Leadership: why directors should not imitate Mr Mourhino and Mr Ferguson

Soccer players in action on sunset stadium background panorama

Jose Mourhino is the current manager at Manchester United Football Club and Alex Ferguson is a former manager of the same club. Both are famous. To some, that’s an embarrassing understatement.

But not everyone knows and loves football. I don’t love it. But that doesn’t mean I don’t like it or understand it.

A client recently sent me a link to an article about these two managers because he felt that I would be interested in the story from a leadership perspective. He was also clearly assuming that I had no interest in it from a football perspective.

To be fair, he has grounds for this assumption: he knows from our sharing of respective life stories that I was not sporty at school, was always last pick in playground footie and my nick name was “four eyes”. You get the picture.

But in my advancing old age I’m now getting tired of the assumption by friends, colleagues and clients that I know nothing whatsoever about football, rugby and cricket. The reverse is the case.

I’m a veritable walking-encyclopaedia of sporting trivia. Why? Because I get invited to major sporting events where, because I’m not deaf, I have to listen to endless punditry and I pick things up.

I’ve also spent a lifetime in pubs with blokes, quietly nursing my pint, whilst they willy waggle about their sporting knowledge as in: “ …no mate, you’re wrong..t’was the Forwards wot won it”. Occasionally I would get a sideways pitying glance but never asked for my views.

I would quietly think things but not say them: a) t’was hardly the Backs that won it for them b) why the necessity to collapse into Estuary English? The speaker was posh and had a First from Oxford and c) the Forwards, er, need the Backs.

I know lots about sport, actually: I could bore for England on “the slope” at Lords; I know, because I’ve been told a million times, exactly why England won the Triple Crown a million years ago – t’was because they were made to watch dots move on a laptop.

And, because I’m a closet Arsenal fan – I can’t come out because you have to be following a club ”man and boy” to have any street cred – I know and indeed agree that their forwards have an irritating tendency to “fanny around” the goalmouth.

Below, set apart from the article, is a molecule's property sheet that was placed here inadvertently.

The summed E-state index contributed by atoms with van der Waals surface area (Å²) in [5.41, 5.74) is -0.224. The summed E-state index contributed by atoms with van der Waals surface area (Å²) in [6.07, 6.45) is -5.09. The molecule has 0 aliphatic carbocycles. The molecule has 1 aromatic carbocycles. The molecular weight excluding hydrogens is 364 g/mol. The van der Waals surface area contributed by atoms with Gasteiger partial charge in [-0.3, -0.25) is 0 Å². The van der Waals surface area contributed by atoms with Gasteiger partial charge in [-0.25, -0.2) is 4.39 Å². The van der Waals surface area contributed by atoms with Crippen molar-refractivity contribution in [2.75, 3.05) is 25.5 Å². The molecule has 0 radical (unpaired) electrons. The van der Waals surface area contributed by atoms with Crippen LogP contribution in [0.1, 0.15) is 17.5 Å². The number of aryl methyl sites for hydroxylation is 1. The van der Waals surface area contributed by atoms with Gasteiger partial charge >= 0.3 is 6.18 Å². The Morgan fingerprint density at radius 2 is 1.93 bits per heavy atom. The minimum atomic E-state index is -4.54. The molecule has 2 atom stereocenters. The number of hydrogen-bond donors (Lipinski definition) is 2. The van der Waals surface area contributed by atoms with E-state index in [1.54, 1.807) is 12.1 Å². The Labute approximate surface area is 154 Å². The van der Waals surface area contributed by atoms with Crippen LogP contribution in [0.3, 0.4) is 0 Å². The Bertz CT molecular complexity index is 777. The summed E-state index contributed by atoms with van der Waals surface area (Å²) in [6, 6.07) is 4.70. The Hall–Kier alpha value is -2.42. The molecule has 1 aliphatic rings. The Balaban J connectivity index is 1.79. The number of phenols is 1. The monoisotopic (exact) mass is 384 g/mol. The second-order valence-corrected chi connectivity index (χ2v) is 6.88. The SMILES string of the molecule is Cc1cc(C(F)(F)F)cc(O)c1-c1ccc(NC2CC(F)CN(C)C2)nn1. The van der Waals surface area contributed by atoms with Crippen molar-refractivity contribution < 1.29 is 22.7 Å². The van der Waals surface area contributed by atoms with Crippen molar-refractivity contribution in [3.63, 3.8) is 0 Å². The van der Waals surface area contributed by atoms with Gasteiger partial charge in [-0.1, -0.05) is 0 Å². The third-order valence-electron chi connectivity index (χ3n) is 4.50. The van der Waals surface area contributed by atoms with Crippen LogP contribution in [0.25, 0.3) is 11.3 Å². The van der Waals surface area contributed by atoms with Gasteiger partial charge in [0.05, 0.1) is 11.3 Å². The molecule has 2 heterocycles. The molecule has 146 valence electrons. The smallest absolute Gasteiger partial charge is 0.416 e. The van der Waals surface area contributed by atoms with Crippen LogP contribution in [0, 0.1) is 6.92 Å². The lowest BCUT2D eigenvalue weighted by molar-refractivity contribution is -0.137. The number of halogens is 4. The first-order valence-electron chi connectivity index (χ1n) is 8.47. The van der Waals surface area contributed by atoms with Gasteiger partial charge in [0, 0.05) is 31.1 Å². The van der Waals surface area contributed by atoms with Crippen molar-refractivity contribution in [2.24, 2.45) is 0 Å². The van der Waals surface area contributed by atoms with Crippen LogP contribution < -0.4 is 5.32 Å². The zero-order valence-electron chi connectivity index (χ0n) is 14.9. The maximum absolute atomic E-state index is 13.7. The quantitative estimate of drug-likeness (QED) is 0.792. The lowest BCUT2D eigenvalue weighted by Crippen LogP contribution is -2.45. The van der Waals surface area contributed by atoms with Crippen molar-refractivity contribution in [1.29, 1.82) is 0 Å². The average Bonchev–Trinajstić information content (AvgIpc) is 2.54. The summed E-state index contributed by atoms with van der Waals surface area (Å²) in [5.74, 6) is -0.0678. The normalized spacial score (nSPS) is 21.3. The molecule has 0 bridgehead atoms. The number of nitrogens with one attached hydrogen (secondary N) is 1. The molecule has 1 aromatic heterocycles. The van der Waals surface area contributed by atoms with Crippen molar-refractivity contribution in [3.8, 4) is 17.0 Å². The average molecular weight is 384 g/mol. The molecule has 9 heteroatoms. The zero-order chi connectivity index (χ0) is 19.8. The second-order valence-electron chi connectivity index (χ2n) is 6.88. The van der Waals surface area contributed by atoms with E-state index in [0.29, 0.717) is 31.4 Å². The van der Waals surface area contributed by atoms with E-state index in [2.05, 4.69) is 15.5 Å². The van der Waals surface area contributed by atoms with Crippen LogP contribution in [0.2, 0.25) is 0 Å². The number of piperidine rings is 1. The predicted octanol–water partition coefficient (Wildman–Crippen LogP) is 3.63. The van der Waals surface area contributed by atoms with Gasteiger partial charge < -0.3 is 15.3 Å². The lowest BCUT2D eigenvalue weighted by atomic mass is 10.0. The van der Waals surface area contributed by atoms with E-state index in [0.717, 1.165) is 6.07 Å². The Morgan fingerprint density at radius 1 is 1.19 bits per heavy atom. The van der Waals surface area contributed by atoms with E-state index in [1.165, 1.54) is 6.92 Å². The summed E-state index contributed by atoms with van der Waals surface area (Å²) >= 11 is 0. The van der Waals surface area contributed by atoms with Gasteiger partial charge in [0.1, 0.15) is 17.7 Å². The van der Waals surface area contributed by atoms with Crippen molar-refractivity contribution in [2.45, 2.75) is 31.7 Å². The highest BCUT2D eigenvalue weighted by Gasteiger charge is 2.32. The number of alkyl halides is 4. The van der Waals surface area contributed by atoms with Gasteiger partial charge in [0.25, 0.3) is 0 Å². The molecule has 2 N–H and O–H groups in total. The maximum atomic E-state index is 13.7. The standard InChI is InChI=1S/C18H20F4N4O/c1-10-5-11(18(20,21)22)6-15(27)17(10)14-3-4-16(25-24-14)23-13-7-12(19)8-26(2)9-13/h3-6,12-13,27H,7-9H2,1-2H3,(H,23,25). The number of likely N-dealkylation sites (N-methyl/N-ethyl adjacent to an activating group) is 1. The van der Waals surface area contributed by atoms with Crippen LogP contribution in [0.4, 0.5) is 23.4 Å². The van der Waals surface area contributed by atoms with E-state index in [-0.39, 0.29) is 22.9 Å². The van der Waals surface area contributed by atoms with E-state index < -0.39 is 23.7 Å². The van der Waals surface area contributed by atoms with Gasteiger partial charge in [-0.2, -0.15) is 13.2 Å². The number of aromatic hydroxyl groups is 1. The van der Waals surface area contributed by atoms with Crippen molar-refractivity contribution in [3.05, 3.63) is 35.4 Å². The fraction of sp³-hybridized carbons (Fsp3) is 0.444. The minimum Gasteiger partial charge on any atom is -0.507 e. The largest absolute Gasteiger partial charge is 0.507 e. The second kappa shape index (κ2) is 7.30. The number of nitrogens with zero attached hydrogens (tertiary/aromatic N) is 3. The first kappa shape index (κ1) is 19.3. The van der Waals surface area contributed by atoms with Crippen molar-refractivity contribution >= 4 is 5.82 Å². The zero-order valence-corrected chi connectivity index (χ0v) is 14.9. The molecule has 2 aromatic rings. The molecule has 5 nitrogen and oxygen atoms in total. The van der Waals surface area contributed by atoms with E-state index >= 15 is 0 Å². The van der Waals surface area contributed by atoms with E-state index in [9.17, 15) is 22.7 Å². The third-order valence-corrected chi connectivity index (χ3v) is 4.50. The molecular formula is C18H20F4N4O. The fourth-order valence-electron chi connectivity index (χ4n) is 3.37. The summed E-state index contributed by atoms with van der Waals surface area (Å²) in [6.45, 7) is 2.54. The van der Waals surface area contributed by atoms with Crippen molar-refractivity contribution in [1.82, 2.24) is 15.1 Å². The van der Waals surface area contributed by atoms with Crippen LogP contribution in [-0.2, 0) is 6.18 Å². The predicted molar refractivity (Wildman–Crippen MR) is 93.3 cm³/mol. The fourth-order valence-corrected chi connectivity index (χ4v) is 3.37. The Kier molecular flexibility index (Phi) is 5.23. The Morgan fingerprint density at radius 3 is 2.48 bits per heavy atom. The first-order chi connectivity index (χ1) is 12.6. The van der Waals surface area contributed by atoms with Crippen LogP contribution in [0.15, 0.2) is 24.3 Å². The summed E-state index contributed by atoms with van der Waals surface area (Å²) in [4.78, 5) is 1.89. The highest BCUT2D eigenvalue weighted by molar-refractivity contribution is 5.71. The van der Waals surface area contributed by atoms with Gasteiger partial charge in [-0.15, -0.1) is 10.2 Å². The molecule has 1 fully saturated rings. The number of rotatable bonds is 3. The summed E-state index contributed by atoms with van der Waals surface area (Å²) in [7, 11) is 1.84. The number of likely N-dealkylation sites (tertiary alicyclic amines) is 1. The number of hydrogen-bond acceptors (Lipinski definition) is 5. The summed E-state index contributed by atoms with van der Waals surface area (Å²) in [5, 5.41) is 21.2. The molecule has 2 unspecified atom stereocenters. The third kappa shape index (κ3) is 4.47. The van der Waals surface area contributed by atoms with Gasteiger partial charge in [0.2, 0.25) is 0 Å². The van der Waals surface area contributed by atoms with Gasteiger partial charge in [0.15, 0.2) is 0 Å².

But I will never be taken seriously on sporting matters. Indeed one mate was so outraged with envy when he heard that I was invited to a major rugby international he said that “I had no right to be there; that I know nothing about the game and that I simply do not understand that sport is tribal”. Yeah, tribal. I let it pass.

I enjoyed the game but didn’t lie awake reliving each phase.

I also know a bit about leaders in sport. Enough to know that they are poor models for leadership in business.

I read Alex Ferguson’s first book and concluded that he was a genius at understanding and nurturing world-class football talent. But for me he was not a leader business people should emulate and for three reasons.

First, his context was exceptional. Most leaders are not dealing with uniformly world-class talent and in the public eye.

Second, and to state the obvious, managing a football team is not the same as running a business and Mr Ferguson did not run the business side of the club.

Third, and I may be wrong, but I got the impression that he used persuasion techniques that would not entitle him to membership of The World’s Top 20 Emotionally Intelligent Leaders.

I also know a few facts about Mr Mourinho. He too is a talented football manager but I won’t be sending any of my leadership clients to sit at his feet and learn how to lead. A resolutely unsmiling persona works well on the touchline, but not in the boardroom.

The link that my client sent to me was to reported comments by Jose Mourinho saying that the Club had not evolved since Alex Ferguson’s departure and was stuck in time. My client was making the point that organisations need to evolve too.

I agree with this and also agree that one personality can dominate an entire organisation, even after they leave. Culture is reflected in conduct which is observed behaviour over time. And it takes time for behaviour to change. And in that, football and business are alike.

But just as the rules of football don’t apply to business, neither do the rules of business apply to football. And this applies to the timings of the departure of leaders. In business they should serve short terms, develop and then make room for others.

Sport is different. And in this regard I believe that Arsene Wenger has been right to hang in there. He is the Obama of The Premiership. He believes in the supremacy of people being the best they can be over winning. And, despite what my mates say, winning isn’t everything. But what do I know?

http://www.ciaranfenton.com

 

 

 

 

 

 

 

Business or personal strategy: which dominates your board?

What is it with our obsession with strategy? We are respectful of words like profit and loss but somehow treat strategy differently.

After 15 years consulting and nearly 20 years in corporate life, it is the word which stands out for me as the most abused because it appears to mean wholly different things to different people.

Conversations, which tend to be liberally peppered with it, bear this out: “I’m hiring someone to do the day to day stuff, so that I can concentrate on strategic stuff” or “We have just hired an awesome Head of Strategy” or “Frankly, and strictly between you and me, the problem with Joe Bloggs is that he’s not very strategic”.